Hit Ratios Drive Costs
Updated: Jun 15
Hit ratios are an integral cost driver in insurance agencies. To illustrate, consider how an insurance agency is similar to a factory with a lot of quality problems. For example, a widget factory has a production success rate of 20%. To make and sell two widgets then, the factory must make ten widgets because eight do not work. The factory employs extra people, uses extra materials, buys additional equipment, and uses extra real estate to make the eight widgets that do not work. If it costs $1,500 to build one widget, then it costs $15,000 to build the two widgets they can actually sell.
In an insurance agency, hit ratios on new business average 20% to 30%. Assuming an agency is quoting a material number of new accounts (which many agencies are not), the agency will spend a lot of money on accounts it will never write. For example, in studies of more than 100 agencies, the average time required to quote a new commercial middle market account generating between $1,000 and $2,000 commission is eight hours for CSRs and ten hours for producers. If an agency quotes fifty such accounts per year (one per week), 400 CSR hours are spent quoting these prospects. At a 25% hit ratio, the agency will write twelve accounts and spend 300 CSR hours or thirty-seven days of CSR work that generates zero revenue. Thirty-seven days equals 15% of all working days. If an agency has six CSRs, one CSR is effectively spending all their time doing work for which the agency will never receive a dime. Just like the widget factory needing extra space, materials, tools, and people to manufacture defective widgets, all these misses require extra resources too. For example, the CSR that spends all their time quoting business never written requires a salary of $20,000 to $35,000, benefits of 10% to 15% of wages, a work station, a computer, office supplies, and furniture. These extra resources increase insurance costs and management time, which in turn decreases the owners' time for selling. By improving hit ratios, not only do costs and management hassles decrease, but most agencies could forego hiring new CSRs and producers. This is an important advantage given the shortage of good CSRs and producers throughout the country. Low hit ratios are an incredible drain on an agency's resources. The benefits of increasing hit ratios directly impact the bottom line and agencies have many opportunities to make improvements. Here are some suggestions:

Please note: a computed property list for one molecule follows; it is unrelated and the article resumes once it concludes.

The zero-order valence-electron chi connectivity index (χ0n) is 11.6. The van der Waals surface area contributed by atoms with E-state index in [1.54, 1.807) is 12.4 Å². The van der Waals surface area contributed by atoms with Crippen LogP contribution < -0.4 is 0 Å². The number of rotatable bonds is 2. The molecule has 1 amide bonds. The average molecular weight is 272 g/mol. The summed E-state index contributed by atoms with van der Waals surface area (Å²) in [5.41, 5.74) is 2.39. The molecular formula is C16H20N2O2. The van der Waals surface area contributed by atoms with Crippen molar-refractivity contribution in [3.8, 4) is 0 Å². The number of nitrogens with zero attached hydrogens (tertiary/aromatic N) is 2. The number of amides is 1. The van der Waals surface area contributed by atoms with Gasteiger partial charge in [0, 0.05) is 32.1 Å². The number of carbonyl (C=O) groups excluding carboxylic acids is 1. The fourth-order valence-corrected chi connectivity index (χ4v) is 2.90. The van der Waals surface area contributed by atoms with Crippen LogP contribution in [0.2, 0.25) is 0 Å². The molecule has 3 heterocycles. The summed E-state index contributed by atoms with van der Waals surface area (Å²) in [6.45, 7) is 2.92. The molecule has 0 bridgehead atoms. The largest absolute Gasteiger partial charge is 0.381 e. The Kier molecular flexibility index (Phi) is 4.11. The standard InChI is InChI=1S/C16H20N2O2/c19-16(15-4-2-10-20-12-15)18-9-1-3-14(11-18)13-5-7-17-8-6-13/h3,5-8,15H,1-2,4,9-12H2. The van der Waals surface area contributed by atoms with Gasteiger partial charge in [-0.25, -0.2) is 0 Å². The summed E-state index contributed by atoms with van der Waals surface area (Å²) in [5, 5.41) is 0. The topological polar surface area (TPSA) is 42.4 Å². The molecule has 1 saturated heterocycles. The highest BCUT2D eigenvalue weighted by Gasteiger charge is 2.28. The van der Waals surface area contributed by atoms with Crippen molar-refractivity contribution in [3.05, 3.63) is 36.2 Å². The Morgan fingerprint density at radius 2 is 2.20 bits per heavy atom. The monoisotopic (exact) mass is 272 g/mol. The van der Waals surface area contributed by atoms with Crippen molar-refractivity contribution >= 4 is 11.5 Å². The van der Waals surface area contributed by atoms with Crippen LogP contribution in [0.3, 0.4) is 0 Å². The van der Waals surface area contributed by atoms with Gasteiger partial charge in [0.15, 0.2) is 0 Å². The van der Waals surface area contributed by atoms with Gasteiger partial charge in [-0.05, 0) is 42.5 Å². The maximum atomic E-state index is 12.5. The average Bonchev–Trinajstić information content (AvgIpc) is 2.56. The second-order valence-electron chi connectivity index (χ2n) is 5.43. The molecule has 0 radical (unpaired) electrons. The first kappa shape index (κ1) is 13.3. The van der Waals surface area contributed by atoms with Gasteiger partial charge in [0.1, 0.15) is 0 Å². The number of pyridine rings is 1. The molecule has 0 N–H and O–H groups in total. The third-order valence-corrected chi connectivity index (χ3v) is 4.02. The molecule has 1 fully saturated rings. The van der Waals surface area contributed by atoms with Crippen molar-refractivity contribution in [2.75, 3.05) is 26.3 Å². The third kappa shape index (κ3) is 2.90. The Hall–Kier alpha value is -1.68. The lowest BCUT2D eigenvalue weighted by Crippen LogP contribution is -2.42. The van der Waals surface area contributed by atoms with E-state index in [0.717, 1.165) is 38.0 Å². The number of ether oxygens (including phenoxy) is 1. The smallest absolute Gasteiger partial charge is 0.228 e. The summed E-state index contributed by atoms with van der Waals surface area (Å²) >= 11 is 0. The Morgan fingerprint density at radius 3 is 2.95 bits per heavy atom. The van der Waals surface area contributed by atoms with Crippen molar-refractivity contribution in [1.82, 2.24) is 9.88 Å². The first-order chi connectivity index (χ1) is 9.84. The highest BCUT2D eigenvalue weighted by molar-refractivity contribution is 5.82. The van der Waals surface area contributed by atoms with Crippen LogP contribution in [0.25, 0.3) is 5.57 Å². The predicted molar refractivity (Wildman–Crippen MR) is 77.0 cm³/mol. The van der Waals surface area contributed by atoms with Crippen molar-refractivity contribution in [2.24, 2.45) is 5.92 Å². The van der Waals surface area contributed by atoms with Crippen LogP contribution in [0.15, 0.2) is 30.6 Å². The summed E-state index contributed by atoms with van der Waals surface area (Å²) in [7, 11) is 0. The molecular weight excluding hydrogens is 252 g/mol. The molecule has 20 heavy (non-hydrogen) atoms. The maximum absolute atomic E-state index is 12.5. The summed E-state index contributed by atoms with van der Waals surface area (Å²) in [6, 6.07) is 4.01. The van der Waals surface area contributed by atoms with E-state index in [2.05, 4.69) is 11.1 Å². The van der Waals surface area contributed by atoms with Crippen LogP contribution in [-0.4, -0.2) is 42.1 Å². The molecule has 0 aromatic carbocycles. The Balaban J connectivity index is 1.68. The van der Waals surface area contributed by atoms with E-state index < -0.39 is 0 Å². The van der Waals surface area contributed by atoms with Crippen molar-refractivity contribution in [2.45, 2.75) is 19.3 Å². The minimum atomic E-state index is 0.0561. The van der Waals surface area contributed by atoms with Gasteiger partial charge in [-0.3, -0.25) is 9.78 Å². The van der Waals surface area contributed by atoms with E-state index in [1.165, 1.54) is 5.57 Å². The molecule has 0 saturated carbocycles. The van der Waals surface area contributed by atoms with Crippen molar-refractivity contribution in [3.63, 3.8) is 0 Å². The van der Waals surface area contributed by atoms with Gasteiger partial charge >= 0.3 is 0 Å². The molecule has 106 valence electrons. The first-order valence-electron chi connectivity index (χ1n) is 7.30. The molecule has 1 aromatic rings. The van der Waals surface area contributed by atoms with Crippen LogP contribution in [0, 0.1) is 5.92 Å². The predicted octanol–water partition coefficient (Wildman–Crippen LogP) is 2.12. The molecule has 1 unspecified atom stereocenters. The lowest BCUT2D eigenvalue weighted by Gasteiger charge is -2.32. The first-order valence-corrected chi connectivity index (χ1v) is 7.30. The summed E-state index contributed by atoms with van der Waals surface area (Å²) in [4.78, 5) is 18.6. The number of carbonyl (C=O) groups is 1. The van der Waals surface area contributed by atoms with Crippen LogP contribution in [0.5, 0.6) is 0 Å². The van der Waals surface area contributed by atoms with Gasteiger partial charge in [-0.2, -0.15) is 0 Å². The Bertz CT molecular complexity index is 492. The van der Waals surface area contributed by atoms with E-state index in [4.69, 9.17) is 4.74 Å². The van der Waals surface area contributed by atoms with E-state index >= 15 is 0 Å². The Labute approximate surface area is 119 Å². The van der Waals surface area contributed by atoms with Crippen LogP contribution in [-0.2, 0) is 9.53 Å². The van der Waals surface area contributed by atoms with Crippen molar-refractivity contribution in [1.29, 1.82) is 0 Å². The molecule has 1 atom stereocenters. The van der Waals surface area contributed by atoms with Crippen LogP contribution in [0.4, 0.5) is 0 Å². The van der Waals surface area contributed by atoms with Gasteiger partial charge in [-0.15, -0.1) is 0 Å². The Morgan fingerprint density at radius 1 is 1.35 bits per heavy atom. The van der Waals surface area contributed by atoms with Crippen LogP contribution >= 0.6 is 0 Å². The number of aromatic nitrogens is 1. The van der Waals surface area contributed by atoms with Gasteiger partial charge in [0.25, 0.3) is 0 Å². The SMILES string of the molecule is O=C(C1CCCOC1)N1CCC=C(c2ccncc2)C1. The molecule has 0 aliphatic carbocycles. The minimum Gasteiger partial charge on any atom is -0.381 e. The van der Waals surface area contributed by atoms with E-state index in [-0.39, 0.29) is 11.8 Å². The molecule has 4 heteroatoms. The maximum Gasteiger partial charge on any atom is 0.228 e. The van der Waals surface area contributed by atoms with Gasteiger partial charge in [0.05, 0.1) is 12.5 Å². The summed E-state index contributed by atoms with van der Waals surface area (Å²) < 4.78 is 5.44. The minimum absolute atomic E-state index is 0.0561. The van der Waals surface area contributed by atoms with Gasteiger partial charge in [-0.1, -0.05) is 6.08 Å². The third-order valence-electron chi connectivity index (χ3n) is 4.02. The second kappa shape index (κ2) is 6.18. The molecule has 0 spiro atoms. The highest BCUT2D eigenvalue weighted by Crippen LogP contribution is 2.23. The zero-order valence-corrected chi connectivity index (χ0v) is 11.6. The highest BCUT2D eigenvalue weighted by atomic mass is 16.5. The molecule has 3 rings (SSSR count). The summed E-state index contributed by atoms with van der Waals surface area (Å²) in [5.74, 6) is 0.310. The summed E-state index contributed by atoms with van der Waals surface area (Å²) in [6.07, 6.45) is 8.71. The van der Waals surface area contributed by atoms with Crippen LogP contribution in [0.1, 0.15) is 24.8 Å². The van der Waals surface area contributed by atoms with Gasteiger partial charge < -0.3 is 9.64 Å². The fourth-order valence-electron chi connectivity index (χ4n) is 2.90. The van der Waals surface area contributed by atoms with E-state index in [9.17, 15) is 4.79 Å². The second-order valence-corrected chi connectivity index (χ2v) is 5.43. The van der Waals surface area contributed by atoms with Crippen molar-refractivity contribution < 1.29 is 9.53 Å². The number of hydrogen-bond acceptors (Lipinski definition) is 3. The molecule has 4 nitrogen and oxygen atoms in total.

Do not pay producers for sales. Pay producers for profits. Include a bonus/penalty for good/ bad hit ratios.
Train your people. Many agencies do not offer anything other than on-the-job training. Good training for a good producer will make a difference.
Focus your producers' efforts on the customers and types of business at which they are most likely to succeed. Discourage them from soliciting other types of accounts.
Do not be a widget factory with poor quality. Increasing your hit ratios is well worth the effort. It will decrease costs and increase productivity. Headaches related to hiring and managing people will decrease. Best of all, improving hit ratios will increase your profits!
NOTE: The information provided herein is intended for educational and informational purposes only and it represents only the views of the authors. It is not a recommendation that a particular course of action be followed. Burand & Associates, LLC and Chris Burand assume, and will have, no responsibility for liability or damage which may result from the use of any of this information.
None of the materials in this article should be construed as offering legal advice, and the specific advice of legal counsel is recommended before acting on any matter discussed in this article. Regulated individuals/entities should also ensure that they comply with all applicable laws, rules, and regulations.